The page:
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Published:October 31st, 2010 18:56 EST
The Press Gives Us What Press Lords Want, The Web Gives Us What We Want

The Press Gives Us What Press Lords Want, The Web Gives Us What We Want

By Djelloul (Del) Marbrook (Editor/Mentor)

The miracle at our fingertips

As newspaper advertising bases began to crumble in the 1980s the endangered species known as publishers turned to reader focus groups and newsroom committees to help them give what they presumed readers wanted. Like democracy, it was messy and inefficient. It gave suck-ups in the newsroom a stage on which to show off and shoot down their competitors` ideas. It encouraged office politics, and politics is the enemy of culture.

But the alternative is oligarchy, and the oligarchic model had failed. The problem wasn`t just content. Newspapers had always insisted they were giving the reading public what it wanted, and they were lying, just as they do now. Newspapers and the other media are commercially censored, a form of censorship just as pernicious as state censorship but not as naked. Worse, focus groups, like people being polled, often lie and mislead.

These groups did shed some light on news content, but the findings were quickly distorted by media owners to justify news lite, a trivia shower that continues to pelt us today. The desire of readers for more upbeat news was twisted into trivia, the forced jocularity we get from TV anchors, the torrent of inconsequence peddled as news. Good news is viewed as relief from the mainstream of bad news, a cynical and deeply flawed supposition on the face of it.

And yet I think there is a committee model that can work. It might work this way: a challenge is posited and solutions are invited from outside the committee. Say six solutions, six creative ideas. The committee then deliberates on these submissions and chooses one of them. This would discourage grandstanding within the committee and it would compel the committee to choose and get something done.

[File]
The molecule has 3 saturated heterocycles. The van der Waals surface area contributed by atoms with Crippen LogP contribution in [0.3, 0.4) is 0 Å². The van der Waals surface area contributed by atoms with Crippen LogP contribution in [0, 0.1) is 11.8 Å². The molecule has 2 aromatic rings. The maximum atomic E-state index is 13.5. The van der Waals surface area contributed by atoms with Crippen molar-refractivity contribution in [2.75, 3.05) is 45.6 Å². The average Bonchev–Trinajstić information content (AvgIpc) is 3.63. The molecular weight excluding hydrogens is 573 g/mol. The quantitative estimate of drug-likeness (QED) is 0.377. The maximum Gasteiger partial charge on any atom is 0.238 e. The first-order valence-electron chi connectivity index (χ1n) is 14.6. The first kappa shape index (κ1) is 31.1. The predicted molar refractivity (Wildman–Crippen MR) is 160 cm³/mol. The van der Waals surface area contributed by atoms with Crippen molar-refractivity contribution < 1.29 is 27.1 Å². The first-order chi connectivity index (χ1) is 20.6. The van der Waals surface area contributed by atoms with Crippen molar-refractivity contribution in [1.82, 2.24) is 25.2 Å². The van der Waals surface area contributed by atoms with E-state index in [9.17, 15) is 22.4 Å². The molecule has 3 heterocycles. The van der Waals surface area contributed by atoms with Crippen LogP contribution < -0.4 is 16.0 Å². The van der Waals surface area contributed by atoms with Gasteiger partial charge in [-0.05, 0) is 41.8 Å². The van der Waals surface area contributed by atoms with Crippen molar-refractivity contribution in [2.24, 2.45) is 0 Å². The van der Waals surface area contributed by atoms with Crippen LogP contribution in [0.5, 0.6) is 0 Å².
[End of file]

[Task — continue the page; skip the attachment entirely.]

I never saw a newspaper committee operate this way. What I saw is a great deal of one-upmanship, put-downs, maneuvering for position, and an obsession with process that sabotaged the outcome. Process, of course, is what provides the grandstand. Moreover, it is inherent in the business that ambitious newsroom operatives second-guess owners in order to promote their own careers. The more the industry is subsumed by giant corporations the more idealism circles the drain.

If a committee is set up so that one of its members or a clique of its members triumphs over the remainder, a formula for inconsequence and failure is put in place. The committee should be the servant of the creative process, not the initiator.

In the 1980s as the business side panicked and blamed the newsroom for cultural changes that we have watched accelerate ever since, the newspaper committees I saw slapped together quickly identified themselves as part of the problem, not the solution. They never intended to use focus groups for any real purpose other than to justify their own notions, which largely involved cutting payroll, savaging the news operation and trivializing the product. American culture has yet to reckon the cost of this phenomenon to itself and its ideals. We are not watching the news, we are watching manipulators.

Indeed the triumph of the mad ranters on the airwaves is the opposite of the result envisioned for the focus groups. What focus group ever told Fox or any of the other trivializers and propagandists that it wanted angry men and women raving at it 24/7? What focus group ever said, Give us smarm, give us rage, give us intolerance? So much for listening to the public.

What I noticed year after year in journalism is that newsrooms were parsed between journalists who were very good at their jobs and journalists who were very good at getting ahead, and the latter usually ended up running the newsrooms. Some of the latter were good journalists, some not, good always being a subjective matter.

My experience in churches and elsewhere also convinced me that committees work only when their method of operation is prescribed and they look outside themselves for the creativity needed to respond to their missions. Otherwise they become poisoned wells in which someone wins. No one should win on a committee. Only its mission should win, and that means that nobody should emerge from a committee waving the bloody flag while others must hoist the white flag.